Over conditioning. If a little is good, then a lot must be better, right? A common mistake is to apply too much conditioner. Think of a sponge fully laden with water. Adding more water is not possible. This is also true with leather. If the moisture content is at its maximum, then adding more conditioner does nothing except to sit on the leather surface, drying over time and turning sticky and gooey.
Old, Desiccated Leather. If old leather has lost most of its moisture then it can be a huge mistake to attempt to revive it by adding conditioner (moisture). Think of a piece of cardboard that gets wet. It turns the cardboard fibers to mush. The same is true for leather. If your leather is old and dried out, the best strategy is to leave it alone and consult a professional. There are specific chemistries that can be used to prolong the life of old leather. The run-of-the-mill conditioner is not one of them.
When to Condition. As in over conditioning, if the leather is new, then it has a full compliment of moisture. There is no reason to condition as it hasn’t had time to lose its moisture. As a general rule, begin conditioning leather after 6 months to a year. And then re-apply every 3 to 6 months depending how dry the environment. In certain cases a more frequent regimen is appropriate like in the summer months of a desert climate.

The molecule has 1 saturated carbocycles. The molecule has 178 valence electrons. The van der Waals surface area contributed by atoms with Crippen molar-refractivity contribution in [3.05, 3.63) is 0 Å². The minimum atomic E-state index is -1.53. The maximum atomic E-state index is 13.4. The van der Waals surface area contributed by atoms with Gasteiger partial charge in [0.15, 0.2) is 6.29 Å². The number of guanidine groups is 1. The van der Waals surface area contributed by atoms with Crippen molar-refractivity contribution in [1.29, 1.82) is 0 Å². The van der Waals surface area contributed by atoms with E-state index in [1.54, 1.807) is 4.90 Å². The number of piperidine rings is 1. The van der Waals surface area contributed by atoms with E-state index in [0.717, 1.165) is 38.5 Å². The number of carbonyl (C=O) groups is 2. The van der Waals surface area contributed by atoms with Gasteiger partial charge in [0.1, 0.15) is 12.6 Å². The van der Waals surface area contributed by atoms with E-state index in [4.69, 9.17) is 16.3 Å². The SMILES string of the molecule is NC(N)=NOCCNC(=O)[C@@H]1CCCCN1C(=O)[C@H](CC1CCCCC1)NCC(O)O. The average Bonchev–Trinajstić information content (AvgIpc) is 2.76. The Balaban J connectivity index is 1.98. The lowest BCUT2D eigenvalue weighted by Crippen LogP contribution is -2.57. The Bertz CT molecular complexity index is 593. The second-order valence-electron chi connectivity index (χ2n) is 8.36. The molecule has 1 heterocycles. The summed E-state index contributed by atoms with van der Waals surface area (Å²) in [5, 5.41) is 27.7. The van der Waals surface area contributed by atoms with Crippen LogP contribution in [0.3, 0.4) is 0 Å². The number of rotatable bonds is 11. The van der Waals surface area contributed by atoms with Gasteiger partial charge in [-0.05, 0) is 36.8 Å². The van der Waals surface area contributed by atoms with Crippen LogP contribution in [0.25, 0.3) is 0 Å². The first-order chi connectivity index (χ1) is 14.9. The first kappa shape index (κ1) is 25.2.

What to buy? There are dozens of leather conditioning products on the market so it can be confusing. Read the label.
- If it says for leather or vinyl, it’s not right as you can’t have an effect product that works for both materials. They are very different from each other. One is organic, the other synthetic.
- See if it’s pH balanced to leather. If it doesn’t say it, conclude that it is not good for your leather. This pH issue is the single most important consideration. And, it is the reason why you should NEVER use saddle soap for furniture or automotive grade leather. It’s far to harsh.
- What does it smell like? Its going into your car or home. You’ll have to live with the odor if it’s not pleasant.
- Talk to a pro. Get advice from those in the know. And, that’s probably not the sales clerk selling it.
How to Apply. Generally, a thin coating is sufficient. Apply the conditioner to a soft cloth, massaging into the cloth and then wipe over the target leather. If the leather is heavily coated, then massage the leather with the conditioner.
Leather That Should Not Be Conditioned. Be very careful with suede or nubuck leather. While they will lose moisture as well, conditioning them in a standard procedure runs to risk of staining the leather. It can leave the leather looking blotchy, thus destroying the aesthetic appeal. Additionally, delicate leather like calf or lamb skin should be treated cautiously.
The most important consideration is to be sure that you are doing the right thing with whatever maintenance products you use on leather. In the end it’s always wise to consult with a professional.
To learn more visit http://www.advleather.com. They have excellent cleaning and conditioning products. For example SG – 25 is pH balanced to leather so it perfect for leather.